Turbocharger – Supercharger – They both squeeze out more power.
So, todays engines need to be smaller, But, they also need the power, to do their job.
Consequently, there is a down side to both of them. So, I guess there are tradeoffs. The most important one is, less engine vacuum. As a result, making many of your accessories, run on power.
So, turbocharger – supercharger, have been around for a long time and are here to stay.
What’s The Difference Between A Turbocharger And A Supercharger?
“Supercharger” is the generic term, for an air compressor. Used to increase the pressure or density of air, entering an engine. Providing more oxygen, with which to burn fuel. The earliest superchargers were all driven, by power taken from the crankshaft. A turbocharger is simply, a supercharger, that is powered instead, by a turbine in the exhaust stream. That name was, first shortened to turbocharger and then to turbo.
Which Is Better, Turbocharger – Supercharger?
Each can be used to increase power, fuel economy, or both, and each has pros and cons. Turbochargers, take advantage of some of the “free” energy, that would otherwise be, completely lost in the exhaust. Driving the turbine, does increase exhaust backpressure. Which exerts, some load on the engine. But, the net loss tends to be less, by comparison with the direct mechanical load, that driving a supercharger involves. But, superchargers can provide their boost, almost instantly, whereas turbochargers, usually suffer some response lag. While, the exhaust pressure required to spin the turbine builds.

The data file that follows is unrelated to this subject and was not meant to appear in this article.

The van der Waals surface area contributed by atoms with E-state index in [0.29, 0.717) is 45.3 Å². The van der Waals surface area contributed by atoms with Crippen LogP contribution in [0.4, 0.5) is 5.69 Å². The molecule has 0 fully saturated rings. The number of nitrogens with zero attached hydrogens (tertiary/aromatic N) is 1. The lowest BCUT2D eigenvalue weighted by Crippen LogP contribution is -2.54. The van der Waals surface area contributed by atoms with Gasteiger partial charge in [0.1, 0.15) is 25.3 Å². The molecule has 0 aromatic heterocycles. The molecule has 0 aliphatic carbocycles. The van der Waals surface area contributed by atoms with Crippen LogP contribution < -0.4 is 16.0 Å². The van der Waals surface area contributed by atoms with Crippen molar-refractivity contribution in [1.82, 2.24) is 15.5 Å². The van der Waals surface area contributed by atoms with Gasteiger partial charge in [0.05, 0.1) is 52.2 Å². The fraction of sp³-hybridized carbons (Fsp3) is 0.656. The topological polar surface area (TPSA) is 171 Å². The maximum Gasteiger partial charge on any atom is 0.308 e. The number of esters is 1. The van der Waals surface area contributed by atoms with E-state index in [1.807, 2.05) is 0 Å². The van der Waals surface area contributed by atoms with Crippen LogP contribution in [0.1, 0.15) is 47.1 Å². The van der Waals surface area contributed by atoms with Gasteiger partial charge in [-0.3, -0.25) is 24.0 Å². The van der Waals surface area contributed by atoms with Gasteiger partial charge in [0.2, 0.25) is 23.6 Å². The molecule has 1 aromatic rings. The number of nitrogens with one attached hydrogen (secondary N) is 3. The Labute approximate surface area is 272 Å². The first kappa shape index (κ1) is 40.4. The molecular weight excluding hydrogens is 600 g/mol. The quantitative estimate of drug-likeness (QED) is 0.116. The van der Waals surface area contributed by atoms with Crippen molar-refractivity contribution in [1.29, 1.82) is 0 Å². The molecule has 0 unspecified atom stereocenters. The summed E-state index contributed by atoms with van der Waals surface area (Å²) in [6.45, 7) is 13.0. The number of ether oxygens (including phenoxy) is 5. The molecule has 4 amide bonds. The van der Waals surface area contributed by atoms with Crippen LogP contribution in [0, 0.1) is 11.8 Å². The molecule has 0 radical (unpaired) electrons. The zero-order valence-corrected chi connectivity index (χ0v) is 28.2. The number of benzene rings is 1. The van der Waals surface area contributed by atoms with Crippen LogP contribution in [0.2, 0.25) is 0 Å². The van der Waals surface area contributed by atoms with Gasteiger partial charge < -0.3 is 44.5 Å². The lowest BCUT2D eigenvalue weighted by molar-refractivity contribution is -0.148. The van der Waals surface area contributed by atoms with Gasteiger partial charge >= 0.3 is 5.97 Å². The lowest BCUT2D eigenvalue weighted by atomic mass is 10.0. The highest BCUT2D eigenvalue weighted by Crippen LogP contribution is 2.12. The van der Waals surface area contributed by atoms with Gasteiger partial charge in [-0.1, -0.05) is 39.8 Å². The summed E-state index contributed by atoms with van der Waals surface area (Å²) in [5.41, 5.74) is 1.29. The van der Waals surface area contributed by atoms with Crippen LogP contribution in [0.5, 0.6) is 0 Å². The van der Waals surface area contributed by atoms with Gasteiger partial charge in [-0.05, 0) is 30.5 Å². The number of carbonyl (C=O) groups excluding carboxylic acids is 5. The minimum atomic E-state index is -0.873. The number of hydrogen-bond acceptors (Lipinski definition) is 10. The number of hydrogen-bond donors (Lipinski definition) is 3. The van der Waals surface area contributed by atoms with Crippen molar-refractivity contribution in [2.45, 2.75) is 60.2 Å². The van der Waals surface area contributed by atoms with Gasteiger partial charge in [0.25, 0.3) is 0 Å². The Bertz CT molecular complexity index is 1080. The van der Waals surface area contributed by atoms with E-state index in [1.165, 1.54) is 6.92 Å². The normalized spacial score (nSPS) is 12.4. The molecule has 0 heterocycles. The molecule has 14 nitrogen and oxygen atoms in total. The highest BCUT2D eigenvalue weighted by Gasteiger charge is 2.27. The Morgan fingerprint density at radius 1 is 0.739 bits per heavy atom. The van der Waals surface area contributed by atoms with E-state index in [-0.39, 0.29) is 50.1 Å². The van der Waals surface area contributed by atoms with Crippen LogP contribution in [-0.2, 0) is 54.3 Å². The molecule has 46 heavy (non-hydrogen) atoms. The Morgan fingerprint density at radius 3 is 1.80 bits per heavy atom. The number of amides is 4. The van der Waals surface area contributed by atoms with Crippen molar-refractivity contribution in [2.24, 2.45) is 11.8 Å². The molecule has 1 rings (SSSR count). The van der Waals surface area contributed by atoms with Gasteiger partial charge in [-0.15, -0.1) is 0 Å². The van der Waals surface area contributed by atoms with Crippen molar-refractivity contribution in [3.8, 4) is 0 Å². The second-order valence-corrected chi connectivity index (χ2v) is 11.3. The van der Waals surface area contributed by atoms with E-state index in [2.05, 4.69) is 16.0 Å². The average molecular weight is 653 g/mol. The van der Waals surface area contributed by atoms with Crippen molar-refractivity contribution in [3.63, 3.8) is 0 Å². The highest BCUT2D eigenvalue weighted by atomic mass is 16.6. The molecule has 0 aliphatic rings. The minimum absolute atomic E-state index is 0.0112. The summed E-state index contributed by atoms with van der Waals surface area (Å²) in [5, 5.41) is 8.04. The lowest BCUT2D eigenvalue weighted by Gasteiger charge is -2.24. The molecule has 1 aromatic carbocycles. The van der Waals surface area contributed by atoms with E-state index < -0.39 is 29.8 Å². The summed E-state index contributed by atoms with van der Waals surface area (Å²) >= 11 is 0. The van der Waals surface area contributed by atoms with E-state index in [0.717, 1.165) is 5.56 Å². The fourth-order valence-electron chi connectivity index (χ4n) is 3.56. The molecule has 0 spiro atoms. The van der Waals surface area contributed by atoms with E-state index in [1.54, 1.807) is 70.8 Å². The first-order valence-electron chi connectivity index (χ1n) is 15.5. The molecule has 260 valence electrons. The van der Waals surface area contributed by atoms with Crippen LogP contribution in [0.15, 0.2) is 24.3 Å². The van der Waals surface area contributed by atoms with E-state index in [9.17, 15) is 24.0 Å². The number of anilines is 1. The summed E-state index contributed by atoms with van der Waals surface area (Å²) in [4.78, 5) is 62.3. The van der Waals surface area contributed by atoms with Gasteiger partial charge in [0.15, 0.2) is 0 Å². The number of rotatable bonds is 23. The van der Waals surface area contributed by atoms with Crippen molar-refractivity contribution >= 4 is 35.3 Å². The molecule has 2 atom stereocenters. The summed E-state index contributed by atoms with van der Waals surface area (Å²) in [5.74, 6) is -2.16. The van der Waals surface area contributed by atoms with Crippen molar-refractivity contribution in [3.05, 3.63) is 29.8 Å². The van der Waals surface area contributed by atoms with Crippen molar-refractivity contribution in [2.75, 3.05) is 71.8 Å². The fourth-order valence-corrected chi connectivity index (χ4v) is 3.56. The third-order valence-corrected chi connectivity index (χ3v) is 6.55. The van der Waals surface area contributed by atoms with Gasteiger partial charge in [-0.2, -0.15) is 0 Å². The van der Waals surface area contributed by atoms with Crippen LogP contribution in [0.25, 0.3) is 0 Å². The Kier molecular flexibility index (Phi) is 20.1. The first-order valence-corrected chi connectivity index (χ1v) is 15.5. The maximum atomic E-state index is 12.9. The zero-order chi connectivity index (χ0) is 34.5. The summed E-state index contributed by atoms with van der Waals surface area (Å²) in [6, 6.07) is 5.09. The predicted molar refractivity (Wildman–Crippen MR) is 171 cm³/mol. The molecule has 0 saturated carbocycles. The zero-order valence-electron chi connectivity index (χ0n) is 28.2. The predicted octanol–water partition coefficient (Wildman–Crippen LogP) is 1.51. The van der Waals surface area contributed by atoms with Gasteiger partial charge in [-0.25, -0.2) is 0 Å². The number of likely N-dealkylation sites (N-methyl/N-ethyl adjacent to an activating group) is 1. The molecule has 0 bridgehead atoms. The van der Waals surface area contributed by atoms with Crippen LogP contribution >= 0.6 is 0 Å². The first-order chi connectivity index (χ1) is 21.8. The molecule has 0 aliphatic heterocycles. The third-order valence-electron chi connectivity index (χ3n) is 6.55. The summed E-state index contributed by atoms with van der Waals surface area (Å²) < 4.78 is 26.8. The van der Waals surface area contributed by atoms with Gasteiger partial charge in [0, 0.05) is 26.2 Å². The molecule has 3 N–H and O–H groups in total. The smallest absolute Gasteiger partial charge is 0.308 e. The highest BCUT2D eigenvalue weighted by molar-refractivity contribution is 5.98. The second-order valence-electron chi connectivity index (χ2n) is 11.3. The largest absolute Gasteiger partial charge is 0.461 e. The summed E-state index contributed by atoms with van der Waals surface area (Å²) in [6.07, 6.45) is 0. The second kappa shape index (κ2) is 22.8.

Clearly a top-fuel dragster, trying to run the quarter in four seconds, has no time to waste, waiting for exhaust pressure to build. So, they all use superchargers.
While vehicles tasked with, boosting a company’s corporate average fuel economy (CAFE), can’t afford to waist, precious horsepower on blowers. So, they mostly use turbos. But, with the rise of, mild hybridization and 48-volt electrical systems, you can expect to see, greater use of superchargers. Consequently, driven by, freely recuperated electricity stored, during deceleration and braking.
How Do Turbocharger – Supercharger Save Fuel?
Consequently, one of the ways this happens, is to lower the pumping losses. So, a big-displacement engine, running at five percent throttle, works hard to suck air, past a mostly closed throttle. That same amount of power, might require, a 20 percent throttle opening, on the smaller engine. Resulting in, less pumping work. Finally, this is why, many newer cars, don’t create enough vacuum, to run many accessories.
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